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What you need to know about your thyroid

Thyroid disease is more common than diabetes and heart disease, but more than half with thyroid disease are unaware.

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Michele Adams is quick to say, “I don’t want to throw anyone under the bus,” but it took her being hit by a car for her thyroid disease to finally be diagnosed.

Adams has always been an active person, but for a few years, she had felt tired and had a constant tightness in her throat. She was diagnosed with post-nasal drip but did not feel relief after a year of treatment.

“I thought this exhaustion, hoarse voice and lump in my throat were just my new normal,” Adams said. “I’d accepted it, and I shouldn’t have.”

During this time, Adams went on a bike ride in northeastern New Jersey – something she still does frequently. However, on this day, Adams was struck by a car as she was biking.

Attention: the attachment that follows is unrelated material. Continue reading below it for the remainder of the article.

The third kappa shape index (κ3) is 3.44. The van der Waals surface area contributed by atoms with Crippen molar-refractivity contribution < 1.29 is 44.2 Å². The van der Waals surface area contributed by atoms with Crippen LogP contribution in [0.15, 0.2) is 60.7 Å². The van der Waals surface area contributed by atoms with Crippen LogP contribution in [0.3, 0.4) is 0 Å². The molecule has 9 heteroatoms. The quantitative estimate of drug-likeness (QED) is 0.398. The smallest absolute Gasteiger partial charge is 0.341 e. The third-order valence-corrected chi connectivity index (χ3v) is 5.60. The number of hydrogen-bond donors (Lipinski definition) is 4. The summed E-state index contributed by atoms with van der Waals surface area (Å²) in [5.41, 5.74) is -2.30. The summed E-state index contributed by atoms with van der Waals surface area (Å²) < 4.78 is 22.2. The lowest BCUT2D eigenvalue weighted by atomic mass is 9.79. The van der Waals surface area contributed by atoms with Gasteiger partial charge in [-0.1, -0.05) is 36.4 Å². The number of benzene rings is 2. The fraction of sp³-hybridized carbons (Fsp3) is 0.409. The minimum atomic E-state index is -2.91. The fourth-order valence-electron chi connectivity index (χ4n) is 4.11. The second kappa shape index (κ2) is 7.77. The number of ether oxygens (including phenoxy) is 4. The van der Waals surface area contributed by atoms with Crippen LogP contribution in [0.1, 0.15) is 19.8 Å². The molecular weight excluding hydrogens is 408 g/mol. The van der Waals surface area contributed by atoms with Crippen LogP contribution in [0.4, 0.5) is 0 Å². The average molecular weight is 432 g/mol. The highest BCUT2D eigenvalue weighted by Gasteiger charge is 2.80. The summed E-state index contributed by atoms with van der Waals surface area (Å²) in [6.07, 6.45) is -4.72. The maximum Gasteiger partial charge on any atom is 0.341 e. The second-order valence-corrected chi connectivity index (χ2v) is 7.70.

The incident resulted in an MRI scan. Adams was not seriously injured, but doctors noticed something unexpected. The scan revealed nodules in her lower neck, which suggested thyroid disease⁠.

“I now realize I had symptoms of a thyroid condition for years,” Adams said. “I’d had it up to here with not feeling like myself. Once I had the MRI results, I knew to seek out a thyroid expert, and I found an endocrinologist.”

What you probably do not know about your thyroid

Thyroid disease is more common than diabetes and heart disease, but more than half with thyroid disease are unaware, according to the American Association of Clinical Endocrinologists (AACE). This lack of awareness can endanger a person’s health and well-being.

The thyroid is a butterfly-shaped gland located low in the front of the neck below the Adam’s apple. It produces thyroid hormones that influence almost every cell, tissue and organ in the human body.